Although the COVID-19 Pandemic Persists, So Does the Constitution

Daniel Greenfield, Strange as that notion may seem, the Constitution applies even during a crisis. If it didn’t, it wouldn’t be worth much. Non-controversial speech doesn’t require protection. Non-emergencies are much less likely to require the protection and the limitations on governmental power of the Constitution.

After a very slow start, the courts began pushing back on the wholesale violations of religious freedom by the authorities during the pandemic. The issue of protest bans has been less addressed, but that’s largely because the authorities mostly stopped interfering with them once the BLM riots got underway.

But there is still the larger issue of how much power could the government seize.

A federal judge in Texas ruled on Thursday that an order from the Centers for Disease Control and Prevention (CDC) temporarily halting evictions amid the pandemic is unconstitutional.

The CDC had no such authority.

In a 21-page ruling, U.S. District Judge John Barker sided with a group of landlords and property managers who alleged in a lawsuit that the CDC’s eviction moratorium exceeded the federal government’s constitutional authority.

“Although the COVID-19 pandemic persists, so does the Constitution,” Barker, a Trump appointee, wrote.

That is a key point.

“The federal government cannot say that it has ever before invoked its power over interstate commerce to impose a residential eviction moratorium. It did not do so during the deadly Spanish Flu pandemic. Nor did it invoke such a power during the exigencies of the Great Depression. The federal government has not claimed such a power at any point during our Nation’s history until last year,” Barker wrote.

A lot of people were put out of work by the lockdowns and the pandemic. Their situation deserves sympathy. On the other hand, plenty of landlords are also just getting by. Eviction bans were a dumb blunt socialist tool for dealing with a complicated market problem. Much like sending checks to everyone.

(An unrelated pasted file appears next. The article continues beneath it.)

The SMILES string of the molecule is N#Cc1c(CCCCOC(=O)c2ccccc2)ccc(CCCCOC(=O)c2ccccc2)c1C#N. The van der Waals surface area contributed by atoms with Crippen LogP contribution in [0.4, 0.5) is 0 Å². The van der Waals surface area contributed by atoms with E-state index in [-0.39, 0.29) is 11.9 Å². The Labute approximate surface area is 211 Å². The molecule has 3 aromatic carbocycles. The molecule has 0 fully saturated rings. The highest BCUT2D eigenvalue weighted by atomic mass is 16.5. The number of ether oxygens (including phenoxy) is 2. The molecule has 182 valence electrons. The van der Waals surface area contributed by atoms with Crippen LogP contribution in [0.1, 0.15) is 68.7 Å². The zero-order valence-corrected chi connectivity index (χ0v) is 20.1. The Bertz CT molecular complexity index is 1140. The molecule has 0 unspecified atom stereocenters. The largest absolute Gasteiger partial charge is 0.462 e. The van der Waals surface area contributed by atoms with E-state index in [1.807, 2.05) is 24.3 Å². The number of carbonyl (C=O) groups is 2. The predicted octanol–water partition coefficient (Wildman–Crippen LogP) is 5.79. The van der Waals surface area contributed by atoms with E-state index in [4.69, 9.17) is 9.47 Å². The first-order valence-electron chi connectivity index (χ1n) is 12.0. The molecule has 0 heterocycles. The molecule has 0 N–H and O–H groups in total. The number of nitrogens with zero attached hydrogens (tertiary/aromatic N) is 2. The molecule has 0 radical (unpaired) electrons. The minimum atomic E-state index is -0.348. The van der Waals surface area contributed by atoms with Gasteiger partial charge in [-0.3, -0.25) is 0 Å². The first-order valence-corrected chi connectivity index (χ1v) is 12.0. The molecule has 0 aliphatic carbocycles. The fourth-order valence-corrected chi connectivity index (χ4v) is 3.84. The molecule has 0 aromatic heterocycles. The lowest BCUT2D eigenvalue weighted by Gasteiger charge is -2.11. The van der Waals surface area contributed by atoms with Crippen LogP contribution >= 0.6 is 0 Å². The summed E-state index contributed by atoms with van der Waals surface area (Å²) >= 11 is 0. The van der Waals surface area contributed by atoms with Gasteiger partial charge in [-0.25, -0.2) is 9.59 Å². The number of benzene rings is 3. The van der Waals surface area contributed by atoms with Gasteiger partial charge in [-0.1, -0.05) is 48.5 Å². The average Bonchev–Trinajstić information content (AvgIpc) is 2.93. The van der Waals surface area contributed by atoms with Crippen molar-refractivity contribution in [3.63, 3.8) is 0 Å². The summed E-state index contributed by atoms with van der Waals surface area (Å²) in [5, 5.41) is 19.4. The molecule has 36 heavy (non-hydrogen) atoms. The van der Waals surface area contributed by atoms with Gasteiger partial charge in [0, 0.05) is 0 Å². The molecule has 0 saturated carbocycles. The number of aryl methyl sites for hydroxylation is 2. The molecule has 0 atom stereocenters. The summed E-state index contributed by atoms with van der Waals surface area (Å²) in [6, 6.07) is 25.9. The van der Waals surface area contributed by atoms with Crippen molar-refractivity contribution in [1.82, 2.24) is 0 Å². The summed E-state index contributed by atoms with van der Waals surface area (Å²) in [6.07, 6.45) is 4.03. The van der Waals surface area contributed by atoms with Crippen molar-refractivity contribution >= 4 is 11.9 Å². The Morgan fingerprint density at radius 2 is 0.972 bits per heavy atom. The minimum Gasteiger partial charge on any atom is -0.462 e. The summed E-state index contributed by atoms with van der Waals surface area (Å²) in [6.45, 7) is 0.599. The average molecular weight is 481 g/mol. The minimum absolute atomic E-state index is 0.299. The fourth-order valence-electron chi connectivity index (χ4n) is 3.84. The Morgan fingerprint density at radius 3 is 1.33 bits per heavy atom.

There were and are better ways of helping people who are genuinely suffering without massive waste and massive abuse through a huge power grab.

The pandemic doesn’t change the law. And the financial crisis should have been dealt with by helping people, not through a crude illegal intervention.

The Constitution doesn’t go away just because there’s an emergency.

When you can’t define what the United States is, how can you define its national interests? That’s the sort of conundrum that led Biden to not only dismantle President Trump’s efforts to protect American workers, but to define turning chain migration back on as protecting America.

“The suspension of entry imposed in Proclamation 10014 of April 22, 2020 (Suspension of Entry of Immigrants Who Present a Risk to the United States Labor Market During the Economic Recovery Following the 2019 Novel Coronavirus Outbreak)… does not advance the interests of the United States.  To the contrary, it harms the United States, including by preventing certain family members of United States citizens and lawful permanent residents from joining their families here,” Biden’s proclamation falsely claims.

It’s one thing to argue that halting chain migration halts family members and another thing to falsely claim that it hurts the United States.

Then Biden claims that, “it also harms industries in the United States that utilize talent from around the world.”

They could try utilizing “talent” from the United States. But Biden doesn’t care about American workers. His message to them is, drop dead.

Also Read These Related Posts From Speaking About News: